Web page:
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Alex is a Data Platform MVP who loves DevOps. He has been helping data professionals apply DevOps principles to relational database development and deployment since 2010. He's most proud of helping Skyscanner develop the ability to deploy 95 times a day. Originally for Redgate, later for DLM Consultants, Alex has worked with clients on every continent except Antarctica - so he's keen to meet anyone who researches penguins. A keen community member, he co-organises the London Continuous Delivery meetup and SQL Relay. He blogs at workingwithdevs.com, speaks wherever they'll let him and manages the DLM Digest monthly email: a report on the latest database DevOps news/tutorials. He's quite fond of nutella. And otters. (Not together.)
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9 Comments. Leave new

Interesting! I would include a few links to GDPR basic info so folks can take a quick read and see if the session is relevant for them.


Definitely an interesting topic. With abstracts there is a gradient between cute and dry/clinical. I think this one learns a bit too much on the cute side. It’s not until the last 3 sentences of your abstract that we get to the meat of your talk. The meat should start in the first 3 sentences. We get right away that it’s about GDPR, but it’s important to know what your talk will cover specifically, and perhaps your approach.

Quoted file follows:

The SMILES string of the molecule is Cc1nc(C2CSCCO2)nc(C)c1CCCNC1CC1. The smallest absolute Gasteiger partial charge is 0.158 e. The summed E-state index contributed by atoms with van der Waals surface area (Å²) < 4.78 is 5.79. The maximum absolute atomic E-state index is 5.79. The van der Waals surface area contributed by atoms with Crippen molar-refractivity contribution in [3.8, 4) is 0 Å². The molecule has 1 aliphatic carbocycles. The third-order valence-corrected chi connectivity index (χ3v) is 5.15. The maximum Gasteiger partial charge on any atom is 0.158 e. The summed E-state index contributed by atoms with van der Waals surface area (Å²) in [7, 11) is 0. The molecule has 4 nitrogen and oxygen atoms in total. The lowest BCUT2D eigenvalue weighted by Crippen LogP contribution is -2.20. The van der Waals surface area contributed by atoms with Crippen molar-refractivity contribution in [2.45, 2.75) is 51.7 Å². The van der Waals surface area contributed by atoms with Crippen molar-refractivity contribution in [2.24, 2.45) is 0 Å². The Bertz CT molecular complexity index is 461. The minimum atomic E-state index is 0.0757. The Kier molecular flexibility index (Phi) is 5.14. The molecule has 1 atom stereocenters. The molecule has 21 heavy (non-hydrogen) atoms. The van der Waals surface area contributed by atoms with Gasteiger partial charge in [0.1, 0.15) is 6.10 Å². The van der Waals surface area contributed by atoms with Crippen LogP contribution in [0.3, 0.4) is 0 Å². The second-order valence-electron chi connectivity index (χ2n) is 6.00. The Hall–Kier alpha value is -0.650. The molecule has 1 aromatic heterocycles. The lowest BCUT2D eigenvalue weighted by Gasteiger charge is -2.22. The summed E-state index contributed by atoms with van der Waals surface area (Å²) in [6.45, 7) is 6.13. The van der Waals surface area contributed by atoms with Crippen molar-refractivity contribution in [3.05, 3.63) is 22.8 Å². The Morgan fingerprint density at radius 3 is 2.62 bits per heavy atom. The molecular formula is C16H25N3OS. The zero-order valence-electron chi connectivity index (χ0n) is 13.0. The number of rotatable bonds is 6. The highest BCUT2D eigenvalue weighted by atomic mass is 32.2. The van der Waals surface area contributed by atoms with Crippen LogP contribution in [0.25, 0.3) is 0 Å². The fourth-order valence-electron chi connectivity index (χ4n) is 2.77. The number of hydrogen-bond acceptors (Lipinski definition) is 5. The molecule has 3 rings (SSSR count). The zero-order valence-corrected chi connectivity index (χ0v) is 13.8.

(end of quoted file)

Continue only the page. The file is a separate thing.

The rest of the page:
Your second paragraph is a bit of a run-on sentence and definitely needs some commas. If your paragraph were code, it would look like this:

From the 25th May 2018
who fail
to implement appropriate technical and organisational measures
that ensure and demonstrate
that they are compliant
will be liable for a fine
of €20M or 4%
of annual global turnover – whichever is GREATER.

There is a lot of complexity in that sentence right now.

Otherwise it looks good!


I’m a developer and I don’t like testing with production or production-like data; it leads to fragile tests, slow feedback cycles, and, as you allude to, risk of data loss or leakage.

And “works on my machine” is generally a product of manual configuration differing between environments rather than anything to do with test data.

Gudjon K Sigurdsson
July 25, 2017 9:21 am

With this 2018 deadline looming over us I would be very interested in this topic.
Would love to hear your take on application level encryption vs database level encryption.


I would like to see this one fly. We have large telecom in EU using our platform. I can foresee some ’11th’ hour requests coming our way next spring 🙂


We work with banks (staff training/monitoring regulations side, not with the money, but our services still have call to touch customer data) so GDPR is something we are acutely aware of, as our clients could be significantly affected by it and can’t afford for us to screw up on their behalf.

A lot of people in dev / devops / DBA arenas either have absolutely no idea that GDPR is coming or don’t appreciate how wide its reach could be so a good introduction/summary session sounds like a very useful idea.

Too many people give data safety little more than lip-service, despite the many leaks in the news in recent years, GDPR will hopefully scare them into correcting that before it is too late.